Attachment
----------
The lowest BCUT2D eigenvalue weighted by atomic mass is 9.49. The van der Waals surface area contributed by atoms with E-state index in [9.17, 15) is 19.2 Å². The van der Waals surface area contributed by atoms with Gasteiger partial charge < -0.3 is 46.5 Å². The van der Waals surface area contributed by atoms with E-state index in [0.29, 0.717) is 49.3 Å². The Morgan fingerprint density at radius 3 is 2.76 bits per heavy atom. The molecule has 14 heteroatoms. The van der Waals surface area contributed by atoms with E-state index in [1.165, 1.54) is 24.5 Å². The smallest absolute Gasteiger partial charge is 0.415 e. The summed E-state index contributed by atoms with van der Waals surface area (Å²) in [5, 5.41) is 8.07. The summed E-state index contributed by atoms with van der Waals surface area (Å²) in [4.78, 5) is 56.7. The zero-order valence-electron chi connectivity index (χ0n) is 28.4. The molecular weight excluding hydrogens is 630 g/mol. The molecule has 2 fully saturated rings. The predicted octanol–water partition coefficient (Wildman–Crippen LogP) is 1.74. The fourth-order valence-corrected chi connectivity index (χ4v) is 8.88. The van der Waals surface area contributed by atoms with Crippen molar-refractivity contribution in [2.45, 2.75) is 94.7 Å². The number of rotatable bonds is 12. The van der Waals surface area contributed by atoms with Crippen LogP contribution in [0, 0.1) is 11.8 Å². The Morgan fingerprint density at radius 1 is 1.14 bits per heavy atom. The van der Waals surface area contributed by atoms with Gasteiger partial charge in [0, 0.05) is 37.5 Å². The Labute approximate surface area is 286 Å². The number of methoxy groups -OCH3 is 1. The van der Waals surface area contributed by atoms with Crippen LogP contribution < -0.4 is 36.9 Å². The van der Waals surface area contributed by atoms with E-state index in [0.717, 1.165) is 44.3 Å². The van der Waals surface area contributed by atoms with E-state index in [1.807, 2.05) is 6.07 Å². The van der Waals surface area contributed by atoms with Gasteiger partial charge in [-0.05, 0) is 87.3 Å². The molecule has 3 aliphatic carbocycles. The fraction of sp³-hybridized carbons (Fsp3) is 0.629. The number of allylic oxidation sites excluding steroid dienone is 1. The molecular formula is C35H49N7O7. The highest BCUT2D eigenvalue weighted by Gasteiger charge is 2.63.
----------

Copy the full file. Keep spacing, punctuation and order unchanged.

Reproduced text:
The lowest BCUT2D eigenvalue weighted by atomic mass is 9.49. The van der Waals surface area contributed by atoms with E-state index in [9.17, 15) is 19.2 Å². The van der Waals surface area contributed by atoms with Gasteiger partial charge < -0.3 is 46.5 Å². The van der Waals surface area contributed by atoms with E-state index in [0.29, 0.717) is 49.3 Å². The Morgan fingerprint density at radius 3 is 2.76 bits per heavy atom. The molecule has 14 heteroatoms. The van der Waals surface area contributed by atoms with E-state index in [1.165, 1.54) is 24.5 Å². The smallest absolute Gasteiger partial charge is 0.415 e. The summed E-state index contributed by atoms with van der Waals surface area (Å²) in [5, 5.41) is 8.07. The summed E-state index contributed by atoms with van der Waals surface area (Å²) in [4.78, 5) is 56.7. The zero-order valence-electron chi connectivity index (χ0n) is 28.4. The molecular weight excluding hydrogens is 630 g/mol. The molecule has 2 fully saturated rings. The predicted octanol–water partition coefficient (Wildman–Crippen LogP) is 1.74. The fourth-order valence-corrected chi connectivity index (χ4v) is 8.88. The van der Waals surface area contributed by atoms with Crippen molar-refractivity contribution in [2.45, 2.75) is 94.7 Å². The number of rotatable bonds is 12. The van der Waals surface area contributed by atoms with Crippen LogP contribution in [0, 0.1) is 11.8 Å². The Morgan fingerprint density at radius 1 is 1.14 bits per heavy atom. The van der Waals surface area contributed by atoms with Gasteiger partial charge in [0, 0.05) is 37.5 Å². The Labute approximate surface area is 286 Å². The number of methoxy groups -OCH3 is 1. The van der Waals surface area contributed by atoms with Crippen LogP contribution < -0.4 is 36.9 Å². The van der Waals surface area contributed by atoms with E-state index in [0.717, 1.165) is 44.3 Å². The van der Waals surface area contributed by atoms with E-state index in [1.807, 2.05) is 6.07 Å². The van der Waals surface area contributed by atoms with Gasteiger partial charge in [-0.05, 0) is 87.3 Å². The molecule has 3 aliphatic carbocycles. The fraction of sp³-hybridized carbons (Fsp3) is 0.629. The number of allylic oxidation sites excluding steroid dienone is 1. The molecular formula is C35H49N7O7. The highest BCUT2D eigenvalue weighted by Gasteiger charge is 2.63.